Consolidation bill to be amended for clarity
PHOENIX -- The latest school district consolidation bill had its first hearing Tuesday with an assurance of added clarity from Sen. Sylvia Allen, the sponsor of the bill.
Senate Bill 1073 changes the election requirements for school district consolidation. It also “Continues the statutory authorization for the consolidation of a common school district that is part of a union high school district consisting of two or fewer common school districts with that union high school district,” according to the bill’s fact sheet.
The bill is the latest is another effort to pave a pathway to consolidation between Cottonwood-Oak Creek and Mingus Union school districts.
According to the bill, it allows a school district participating in a career/technical education district at the time the school district was unified or consolidated to keep participating in the CTE program. CTE programs such as the Valley Academy for Career and Technology Education would then become part of the new district.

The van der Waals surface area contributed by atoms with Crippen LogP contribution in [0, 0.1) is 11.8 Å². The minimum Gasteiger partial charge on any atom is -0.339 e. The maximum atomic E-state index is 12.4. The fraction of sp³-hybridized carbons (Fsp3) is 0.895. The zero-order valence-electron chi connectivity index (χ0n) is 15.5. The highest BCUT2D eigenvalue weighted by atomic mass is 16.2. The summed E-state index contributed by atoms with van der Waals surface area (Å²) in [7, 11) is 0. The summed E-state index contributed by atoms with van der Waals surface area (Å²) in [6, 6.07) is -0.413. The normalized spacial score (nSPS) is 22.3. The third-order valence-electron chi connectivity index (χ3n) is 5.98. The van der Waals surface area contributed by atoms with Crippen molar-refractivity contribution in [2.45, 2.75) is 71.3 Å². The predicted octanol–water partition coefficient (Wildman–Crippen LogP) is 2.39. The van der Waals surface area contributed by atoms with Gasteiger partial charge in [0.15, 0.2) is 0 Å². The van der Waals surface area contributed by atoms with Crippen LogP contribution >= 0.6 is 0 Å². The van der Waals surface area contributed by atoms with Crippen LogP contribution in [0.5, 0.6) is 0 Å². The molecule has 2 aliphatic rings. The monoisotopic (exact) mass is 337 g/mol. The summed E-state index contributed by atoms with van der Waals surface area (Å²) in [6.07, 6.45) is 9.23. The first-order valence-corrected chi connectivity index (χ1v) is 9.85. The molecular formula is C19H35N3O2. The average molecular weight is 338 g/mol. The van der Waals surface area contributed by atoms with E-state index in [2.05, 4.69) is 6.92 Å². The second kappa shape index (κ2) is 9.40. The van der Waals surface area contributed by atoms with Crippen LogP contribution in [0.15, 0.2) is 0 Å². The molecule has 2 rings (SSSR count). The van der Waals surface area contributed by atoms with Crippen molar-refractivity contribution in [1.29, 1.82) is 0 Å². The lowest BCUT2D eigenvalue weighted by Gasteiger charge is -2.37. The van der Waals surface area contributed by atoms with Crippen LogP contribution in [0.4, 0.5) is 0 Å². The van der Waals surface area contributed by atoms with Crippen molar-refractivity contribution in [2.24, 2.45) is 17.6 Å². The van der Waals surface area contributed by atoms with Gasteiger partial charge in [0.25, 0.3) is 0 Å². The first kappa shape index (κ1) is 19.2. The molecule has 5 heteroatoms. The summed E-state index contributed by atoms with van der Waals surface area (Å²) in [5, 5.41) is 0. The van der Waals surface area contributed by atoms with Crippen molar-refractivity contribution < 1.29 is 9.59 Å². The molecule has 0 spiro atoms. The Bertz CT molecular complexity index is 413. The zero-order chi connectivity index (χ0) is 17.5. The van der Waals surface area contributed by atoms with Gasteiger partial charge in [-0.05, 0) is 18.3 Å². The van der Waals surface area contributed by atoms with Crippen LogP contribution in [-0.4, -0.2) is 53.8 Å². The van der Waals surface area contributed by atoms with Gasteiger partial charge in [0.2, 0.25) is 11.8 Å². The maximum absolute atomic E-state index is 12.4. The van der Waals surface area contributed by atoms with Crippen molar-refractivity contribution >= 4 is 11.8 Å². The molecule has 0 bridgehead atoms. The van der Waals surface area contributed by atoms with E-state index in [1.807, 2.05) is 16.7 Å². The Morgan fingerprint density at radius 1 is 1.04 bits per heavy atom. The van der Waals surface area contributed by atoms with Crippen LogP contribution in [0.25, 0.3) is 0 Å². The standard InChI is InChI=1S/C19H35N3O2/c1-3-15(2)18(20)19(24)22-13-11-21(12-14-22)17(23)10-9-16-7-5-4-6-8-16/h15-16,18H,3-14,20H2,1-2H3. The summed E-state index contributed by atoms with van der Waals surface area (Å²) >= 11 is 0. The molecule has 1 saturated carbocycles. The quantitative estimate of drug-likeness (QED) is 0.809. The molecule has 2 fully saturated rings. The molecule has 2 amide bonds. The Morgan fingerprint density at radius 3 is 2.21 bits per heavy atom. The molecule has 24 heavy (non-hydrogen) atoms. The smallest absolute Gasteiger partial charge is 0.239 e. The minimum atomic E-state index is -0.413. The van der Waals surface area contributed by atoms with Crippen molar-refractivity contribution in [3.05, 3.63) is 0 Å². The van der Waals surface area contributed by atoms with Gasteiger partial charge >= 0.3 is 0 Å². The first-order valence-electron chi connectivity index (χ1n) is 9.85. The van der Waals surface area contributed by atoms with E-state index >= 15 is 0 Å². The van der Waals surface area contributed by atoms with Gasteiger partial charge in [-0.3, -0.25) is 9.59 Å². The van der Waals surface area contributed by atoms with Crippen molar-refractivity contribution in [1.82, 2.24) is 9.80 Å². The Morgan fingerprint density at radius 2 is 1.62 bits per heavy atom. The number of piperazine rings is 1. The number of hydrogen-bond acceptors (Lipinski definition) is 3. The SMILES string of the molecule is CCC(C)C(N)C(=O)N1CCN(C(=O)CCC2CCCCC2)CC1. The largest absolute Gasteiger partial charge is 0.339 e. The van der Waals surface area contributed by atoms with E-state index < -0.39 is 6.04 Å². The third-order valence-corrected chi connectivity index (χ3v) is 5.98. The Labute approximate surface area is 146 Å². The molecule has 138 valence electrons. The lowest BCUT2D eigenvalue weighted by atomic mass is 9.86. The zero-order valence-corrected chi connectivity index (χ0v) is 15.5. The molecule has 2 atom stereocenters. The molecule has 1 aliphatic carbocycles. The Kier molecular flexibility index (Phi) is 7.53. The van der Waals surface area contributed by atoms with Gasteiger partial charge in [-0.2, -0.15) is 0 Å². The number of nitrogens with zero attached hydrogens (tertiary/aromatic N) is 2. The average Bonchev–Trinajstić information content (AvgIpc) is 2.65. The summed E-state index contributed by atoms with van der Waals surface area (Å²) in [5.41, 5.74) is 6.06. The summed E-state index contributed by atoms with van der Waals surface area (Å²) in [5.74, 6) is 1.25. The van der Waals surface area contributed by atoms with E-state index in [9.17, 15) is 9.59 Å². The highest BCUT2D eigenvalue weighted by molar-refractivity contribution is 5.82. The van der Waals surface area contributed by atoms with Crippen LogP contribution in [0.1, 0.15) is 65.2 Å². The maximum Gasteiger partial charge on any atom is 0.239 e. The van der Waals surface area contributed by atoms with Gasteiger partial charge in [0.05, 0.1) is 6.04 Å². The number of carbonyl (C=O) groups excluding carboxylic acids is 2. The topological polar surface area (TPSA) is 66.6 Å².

The bill also appropriates $50,000 from the state General Fund to the Arizona Department of Education for the costs associated with school district consolidation.
Before the bill entered its first committee hearing, there were some discrepancies in the language concerning Clarkdale-Jerome’s role in a future consolidation vote.
Clarkdale-Jerome Danny Brown said Sen. Sylvia Allen assured concerned parties that the language would be amended.
“We were under the impression our votes wouldn’t count,” Brown said. “So I’m hoping that gets changed.”
According to the bill’s fact sheet, one of the provisions “removes the requirement, for a school district consolidation, that the majority of votes cast in each district approve consolidation, and instead requires only the majority of votes in each district that I proposed to be consolidated.”
The bill also removes the requirement for the majority of voters in an unaffected part of the district to approve consolidation.
The Senate Education Committee will revisit and possibly vote on the bill next week.
Mingus School Board President Lori Drake said she could only speak for herself as the Mingus Board hasn’t spoken yet on the legislation.
“The long-awaited legislative fix for our CTED; VACTE, included some other striking and adding to which, personally, I am opposed to,” she said.